DNA and a dogged detective

Longtime Alberni reporter Shayne Morrow (left) reveals the pioneering role an RCMP officer played in the early use of DNA when he solved an old case of rape and murder. Reviewed by Kathryn Neilson. FULL STORY

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#517 Sunlight on the Rain People

March 27th, 2019

Ocean Falls: After the Whistle. Recollections and Reflections of Life in a Coastal Company Town

by R. Brian McDaniel

Victoria: Printorium Print Works, 2018
$40.00 / 9781999420703

Reviewed by Howard Stewart

*

The story of a town that no longer exists is destined to be poignant, at least in places. The fact that it’s a story about a coastal pulp and paper community turned ghost town makes it doubly sensitive. Here in British Columbia, we’re used to the ephemeral nature of our mining towns: booming today then naught but ruins and memories tomorrow. The disappearance of a town built to transform our super abundant coastal forests into paper is more daunting. Didn’t we devise our vaunted “sustained yield” forestry system to prevent that kind of thing?

I mean, if Ocean Falls was vulnerable, then what about Campbell River? Powell River? Crofton? The most obvious answer is that the fate of Ocean Falls was also sealed by far more rain than they get in those other places, at least a hundred inches more each year. Indeed, the residents called themselves the Rain People. Also, by its crushing isolation. Ocean Falls was always unreachable by the sacred automobile and during its final decades, even the coastal freighters were less frequent and less comfortable. So, while those places around the Strait of Georgia are able to slowly transform themselves giant retirement homes, Ocean Falls couldn’t. If the flow of old people to the south coast starts to dry up though, other communities may want to look for lessons in the Ocean Falls experience.

Ocean Falls, circa 1970. The pulp mill town was situated at the head of Cousins Inlet, off Dean Channel

Dr. Bernard McDaniel, Ocean Falls’ doctor, with his son Brian, circa 1954

Underlying causes of Ocean Falls’ collapse and death are not the subject of this book however. Instead McDaniel has carefully crafted a detailed celebration of that place. We get the whole Ocean Falls story, from its founding early in the century to its so-called “normalization” (the odd name given to the town’s destruction) in 1985. But the central focus of the book is the heyday of Ocean Falls, from the mid-1940s to the mid-1960s when the author was growing up there.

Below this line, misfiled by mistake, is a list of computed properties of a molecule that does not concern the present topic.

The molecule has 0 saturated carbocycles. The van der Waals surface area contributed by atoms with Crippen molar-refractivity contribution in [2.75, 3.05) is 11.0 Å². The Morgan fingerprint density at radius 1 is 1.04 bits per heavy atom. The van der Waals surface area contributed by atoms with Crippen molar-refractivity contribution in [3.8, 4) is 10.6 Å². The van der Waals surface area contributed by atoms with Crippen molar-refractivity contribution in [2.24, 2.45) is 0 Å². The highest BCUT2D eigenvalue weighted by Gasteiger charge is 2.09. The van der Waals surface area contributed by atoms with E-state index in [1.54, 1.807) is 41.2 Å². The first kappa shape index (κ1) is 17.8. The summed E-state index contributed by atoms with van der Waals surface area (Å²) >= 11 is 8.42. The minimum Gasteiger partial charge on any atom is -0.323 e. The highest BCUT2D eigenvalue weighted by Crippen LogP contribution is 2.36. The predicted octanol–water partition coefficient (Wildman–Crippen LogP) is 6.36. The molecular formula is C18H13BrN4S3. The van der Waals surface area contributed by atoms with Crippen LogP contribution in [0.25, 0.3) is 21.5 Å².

This book is certain to be interesting for people with ties to Ocean Falls, and towns like it. And, as the author reminds us, those with ties to Ocean Falls are legion. An estimated 70,000 people passed through the place between 1906 and 1980, and 50,000 of them actually worked there. Not bad for a town that, at its peak in the early 1960s, had only about 3,000 inhabitants; its work force topped out at 1,400.

The harbour at Ocean Falls, with town at left and pulp mill at right, circa 1970

Walks like a duck: Len Whalen cartoon, circa 1960

This vast flow of people through Ocean Falls over the years would theoretically be enough to entirely re-populate the town every three years or so. Again, it comes back to its intense isolation, half way up the coast between Vancouver and Prince Rupert, and weather that was frequently less than optimum. The average annual rainfall was about 150 inches and some years there was more.

McDaniel remembers Ocean Falls though, as a fine and nurturing place to grow up. During most of its existence, he says, the company was a benign influence. One of the many things the American owners did well, apart from managing their business effectively and paying their workers very well, was working hard to encourage their employees to stay for a while. Well, the right people of course. Labour organisers were tolerated but “eccentrics” did not do well. The unemployed were on the next boat out.

The pulp and saw mills at Ocean Falls, circa 1960: 100+ inches of rain and the smell of money

Nellie Stade, wartime airplane spruce sawyer. Don Coltman photo, City of Vancouver Archives

There were a great many European immigrant workers but very few First Nations people in town; mill work apparently didn’t suit them. The town’s population was one-third Japanese-Canadian at the start of the Second World War but, as happened all over the coast, every one of them was deported east of the coast after Pearl Harbor.